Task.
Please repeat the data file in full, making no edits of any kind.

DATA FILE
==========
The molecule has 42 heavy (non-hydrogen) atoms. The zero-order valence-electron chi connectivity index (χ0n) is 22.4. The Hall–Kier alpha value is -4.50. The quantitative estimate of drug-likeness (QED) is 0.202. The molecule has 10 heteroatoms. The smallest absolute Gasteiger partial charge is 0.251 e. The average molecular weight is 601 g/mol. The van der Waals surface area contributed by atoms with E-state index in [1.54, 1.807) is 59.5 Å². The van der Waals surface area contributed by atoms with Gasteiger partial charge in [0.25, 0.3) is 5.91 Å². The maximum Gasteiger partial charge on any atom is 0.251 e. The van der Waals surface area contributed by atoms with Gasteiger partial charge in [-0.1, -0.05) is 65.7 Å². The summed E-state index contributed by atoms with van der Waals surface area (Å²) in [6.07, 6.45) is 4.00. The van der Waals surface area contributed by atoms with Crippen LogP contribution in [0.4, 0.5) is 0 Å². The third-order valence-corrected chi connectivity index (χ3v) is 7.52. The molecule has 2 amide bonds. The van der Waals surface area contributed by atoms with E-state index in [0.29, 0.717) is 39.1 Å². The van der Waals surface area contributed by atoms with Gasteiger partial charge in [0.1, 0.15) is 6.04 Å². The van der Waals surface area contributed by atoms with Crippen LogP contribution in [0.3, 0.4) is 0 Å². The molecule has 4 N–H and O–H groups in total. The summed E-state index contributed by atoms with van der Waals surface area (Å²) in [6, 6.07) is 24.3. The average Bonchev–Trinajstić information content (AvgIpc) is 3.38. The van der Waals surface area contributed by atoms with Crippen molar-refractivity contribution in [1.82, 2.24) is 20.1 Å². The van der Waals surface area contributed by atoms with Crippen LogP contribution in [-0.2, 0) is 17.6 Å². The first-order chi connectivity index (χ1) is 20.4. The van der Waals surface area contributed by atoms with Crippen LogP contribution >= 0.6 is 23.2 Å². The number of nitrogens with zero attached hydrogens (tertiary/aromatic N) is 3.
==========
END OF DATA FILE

The molecule has 42 heavy (non-hydrogen) atoms. The zero-order valence-electron chi connectivity index (χ0n) is 22.4. The Hall–Kier alpha value is -4.50. The quantitative estimate of drug-likeness (QED) is 0.202. The molecule has 10 heteroatoms. The smallest absolute Gasteiger partial charge is 0.251 e. The average molecular weight is 601 g/mol. The van der Waals surface area contributed by atoms with E-state index in [1.54, 1.807) is 59.5 Å². The van der Waals surface area contributed by atoms with Gasteiger partial charge in [0.25, 0.3) is 5.91 Å². The maximum Gasteiger partial charge on any atom is 0.251 e. The van der Waals surface area contributed by atoms with Gasteiger partial charge in [-0.1, -0.05) is 65.7 Å². The summed E-state index contributed by atoms with van der Waals surface area (Å²) in [6.07, 6.45) is 4.00. The van der Waals surface area contributed by atoms with Crippen LogP contribution in [0.4, 0.5) is 0 Å². The third-order valence-corrected chi connectivity index (χ3v) is 7.52. The molecule has 2 amide bonds. The van der Waals surface area contributed by atoms with E-state index in [0.29, 0.717) is 39.1 Å². The van der Waals surface area contributed by atoms with Gasteiger partial charge in [0.1, 0.15) is 6.04 Å². The van der Waals surface area contributed by atoms with Crippen LogP contribution in [0.3, 0.4) is 0 Å². The molecule has 4 N–H and O–H groups in total. The summed E-state index contributed by atoms with van der Waals surface area (Å²) in [6, 6.07) is 24.3. The average Bonchev–Trinajstić information content (AvgIpc) is 3.38. The van der Waals surface area contributed by atoms with Crippen molar-refractivity contribution in [1.82, 2.24) is 20.1 Å². The van der Waals surface area contributed by atoms with Crippen LogP contribution in [-0.2, 0) is 17.6 Å². The first-order chi connectivity index (χ1) is 20.4. The van der Waals surface area contributed by atoms with Crippen LogP contribution >= 0.6 is 23.2 Å². The number of nitrogens with zero attached hydrogens (tertiary/aromatic N) is 3.